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Title: Demonstrating electromagnetic control of free-surface, liquid-metal flows relevant to fusion reactors

Abstract

Plasma-facing components (PFC's) made from solid materials may not be able to withstand the large heat and particle fluxes that will be produced within next-generation fusion reactors. To address the shortcomings of solid PFC's, a variety of liquid-metal (LM) PFC concepts have been proposed. Many of the suggested LM-PFC designs rely on electromagnetic restraint (Lorentz force) to keep free-surface, liquid-metal flows adhered to the interior surfaces of a fusion reactor. However, there is very little, if any, experimental data demonstrating that free-surface, LM-PFC's can actually be electromagnetically controlled. Therefore, in this study, electrical currents were injected into a free-surface liquid-metal that was flowing through a uniform magnetic field. The resultant Lorentz force generated within the liquid-metal affected the velocity and depth of the flow in a controllable manner that closely matched theoretical predictions. These results show the promise of electromagnetic control for LM-PFC's and suggest that electromagnetic control could be further developed to adjust liquid-metal nozzle output, prevent splashing within a tokamak, and alter heat transfer properties for a wide-range of liquid-metal systems.

Authors:
; ; ;
Publication Date:
DOE Contract Number:  
AC02-09CH11466
Product Type:
Dataset
Research Org.:
Princeton Plasma Physics Lab. (PPPL), Princeton, NJ (United States)
Sponsoring Org.:
U. S. Department of Energy
Keywords:
Plasma-Facing Component
OSTI Identifier:
1561998
DOI:
https://doi.org/10.11578/1561998

Citation Formats

Hvasta, M G, Kolemen, E, Fisher, A E, and Ji, H. Demonstrating electromagnetic control of free-surface, liquid-metal flows relevant to fusion reactors. United States: N. p., 2018. Web. doi:10.11578/1561998.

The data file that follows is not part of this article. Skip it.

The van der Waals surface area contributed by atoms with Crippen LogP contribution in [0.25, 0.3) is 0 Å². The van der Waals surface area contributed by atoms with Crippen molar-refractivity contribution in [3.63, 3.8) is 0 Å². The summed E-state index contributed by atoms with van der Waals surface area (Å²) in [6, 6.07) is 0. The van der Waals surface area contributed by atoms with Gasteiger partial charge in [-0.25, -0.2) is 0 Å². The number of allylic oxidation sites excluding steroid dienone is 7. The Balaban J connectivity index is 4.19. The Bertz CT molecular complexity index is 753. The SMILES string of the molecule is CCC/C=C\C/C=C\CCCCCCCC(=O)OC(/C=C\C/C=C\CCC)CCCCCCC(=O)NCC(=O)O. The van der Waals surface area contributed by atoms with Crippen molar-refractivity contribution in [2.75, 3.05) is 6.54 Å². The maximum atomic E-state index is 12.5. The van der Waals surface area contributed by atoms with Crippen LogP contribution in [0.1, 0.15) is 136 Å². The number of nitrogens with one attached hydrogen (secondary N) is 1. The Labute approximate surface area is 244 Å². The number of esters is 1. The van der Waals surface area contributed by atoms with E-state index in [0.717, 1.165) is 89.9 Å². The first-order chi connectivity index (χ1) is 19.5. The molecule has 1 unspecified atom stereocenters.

Hvasta, M G, Kolemen, E, Fisher, A E, & Ji, H. Demonstrating electromagnetic control of free-surface, liquid-metal flows relevant to fusion reactors. United States. doi:https://doi.org/10.11578/1561998
Hvasta, M G, Kolemen, E, Fisher, A E, and Ji, H. 2018. "Demonstrating electromagnetic control of free-surface, liquid-metal flows relevant to fusion reactors". United States. doi:https://doi.org/10.11578/1561998. https://www.osti.gov/servlets/purl/1561998. Pub date:Mon Jan 01 00:00:00 EST 2018
@article{osti_1561998,
title = {Demonstrating electromagnetic control of free-surface, liquid-metal flows relevant to fusion reactors},
author = {Hvasta, M G and Kolemen, E and Fisher, A E and Ji, H},
abstractNote = {Plasma-facing components (PFC's) made from solid materials may not be able to withstand the large heat and particle fluxes that will be produced within next-generation fusion reactors. To address the shortcomings of solid PFC's, a variety of liquid-metal (LM) PFC concepts have been proposed. Many of the suggested LM-PFC designs rely on electromagnetic restraint (Lorentz force) to keep free-surface, liquid-metal flows adhered to the interior surfaces of a fusion reactor. However, there is very little, if any, experimental data demonstrating that free-surface, LM-PFC's can actually be electromagnetically controlled. Therefore, in this study, electrical currents were injected into a free-surface liquid-metal that was flowing through a uniform magnetic field. The resultant Lorentz force generated within the liquid-metal affected the velocity and depth of the flow in a controllable manner that closely matched theoretical predictions. These results show the promise of electromagnetic control for LM-PFC's and suggest that electromagnetic control could be further developed to adjust liquid-metal nozzle output, prevent splashing within a tokamak, and alter heat transfer properties for a wide-range of liquid-metal systems.},
doi = {10.11578/1561998},
journal = {},
number = ,
volume = ,
place = {United States},
year = {2018},
month = {1}
}

Works referenced in this record:

Demonstrating electromagnetic control of free-surface, liquid-metal flows relevant to fusion reactors
journal, November 2017


    Works referencing / citing this record:

    Demonstrating electromagnetic control of free-surface, liquid-metal flows relevant to fusion reactors
    journal, November 2017